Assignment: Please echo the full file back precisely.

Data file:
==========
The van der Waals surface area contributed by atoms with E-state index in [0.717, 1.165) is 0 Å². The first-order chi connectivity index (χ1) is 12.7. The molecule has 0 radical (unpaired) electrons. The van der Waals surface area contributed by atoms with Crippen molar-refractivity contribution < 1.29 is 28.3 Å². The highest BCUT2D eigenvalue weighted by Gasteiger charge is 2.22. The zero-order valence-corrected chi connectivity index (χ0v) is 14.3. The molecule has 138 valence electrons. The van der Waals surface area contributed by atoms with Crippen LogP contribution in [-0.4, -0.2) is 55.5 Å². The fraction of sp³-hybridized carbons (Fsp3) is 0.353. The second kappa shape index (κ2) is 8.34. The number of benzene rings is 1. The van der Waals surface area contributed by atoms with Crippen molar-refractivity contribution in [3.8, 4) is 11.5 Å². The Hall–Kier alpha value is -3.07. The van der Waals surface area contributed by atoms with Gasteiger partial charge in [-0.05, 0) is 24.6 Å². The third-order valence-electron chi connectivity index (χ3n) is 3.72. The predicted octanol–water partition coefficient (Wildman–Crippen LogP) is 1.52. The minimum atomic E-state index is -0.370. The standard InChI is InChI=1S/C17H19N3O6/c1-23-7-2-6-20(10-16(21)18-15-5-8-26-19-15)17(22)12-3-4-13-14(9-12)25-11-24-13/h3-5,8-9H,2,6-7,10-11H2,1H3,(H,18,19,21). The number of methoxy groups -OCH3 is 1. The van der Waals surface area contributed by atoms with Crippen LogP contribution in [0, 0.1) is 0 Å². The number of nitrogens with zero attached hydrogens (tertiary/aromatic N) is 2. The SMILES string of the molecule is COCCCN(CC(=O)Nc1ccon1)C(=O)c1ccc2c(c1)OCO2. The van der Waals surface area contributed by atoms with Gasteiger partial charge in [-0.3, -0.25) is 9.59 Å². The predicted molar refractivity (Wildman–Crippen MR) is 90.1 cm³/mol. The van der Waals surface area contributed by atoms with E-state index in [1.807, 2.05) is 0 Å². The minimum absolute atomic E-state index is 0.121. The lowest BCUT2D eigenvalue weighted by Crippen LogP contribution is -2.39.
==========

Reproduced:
The van der Waals surface area contributed by atoms with E-state index in [0.717, 1.165) is 0 Å². The first-order chi connectivity index (χ1) is 12.7. The molecule has 0 radical (unpaired) electrons. The van der Waals surface area contributed by atoms with Crippen molar-refractivity contribution < 1.29 is 28.3 Å². The highest BCUT2D eigenvalue weighted by Gasteiger charge is 2.22. The zero-order valence-corrected chi connectivity index (χ0v) is 14.3. The molecule has 138 valence electrons. The van der Waals surface area contributed by atoms with Crippen LogP contribution in [-0.4, -0.2) is 55.5 Å². The fraction of sp³-hybridized carbons (Fsp3) is 0.353. The second kappa shape index (κ2) is 8.34. The number of benzene rings is 1. The van der Waals surface area contributed by atoms with Crippen molar-refractivity contribution in [3.8, 4) is 11.5 Å². The Hall–Kier alpha value is -3.07. The van der Waals surface area contributed by atoms with Gasteiger partial charge in [-0.05, 0) is 24.6 Å². The third-order valence-electron chi connectivity index (χ3n) is 3.72. The predicted octanol–water partition coefficient (Wildman–Crippen LogP) is 1.52. The minimum atomic E-state index is -0.370. The standard InChI is InChI=1S/C17H19N3O6/c1-23-7-2-6-20(10-16(21)18-15-5-8-26-19-15)17(22)12-3-4-13-14(9-12)25-11-24-13/h3-5,8-9H,2,6-7,10-11H2,1H3,(H,18,19,21). The number of methoxy groups -OCH3 is 1. The van der Waals surface area contributed by atoms with Crippen LogP contribution in [0, 0.1) is 0 Å². The number of nitrogens with zero attached hydrogens (tertiary/aromatic N) is 2. The SMILES string of the molecule is COCCCN(CC(=O)Nc1ccon1)C(=O)c1ccc2c(c1)OCO2. The van der Waals surface area contributed by atoms with Gasteiger partial charge in [-0.3, -0.25) is 9.59 Å². The predicted molar refractivity (Wildman–Crippen MR) is 90.1 cm³/mol. The van der Waals surface area contributed by atoms with E-state index in [1.807, 2.05) is 0 Å². The minimum absolute atomic E-state index is 0.121. The lowest BCUT2D eigenvalue weighted by Crippen LogP contribution is -2.39.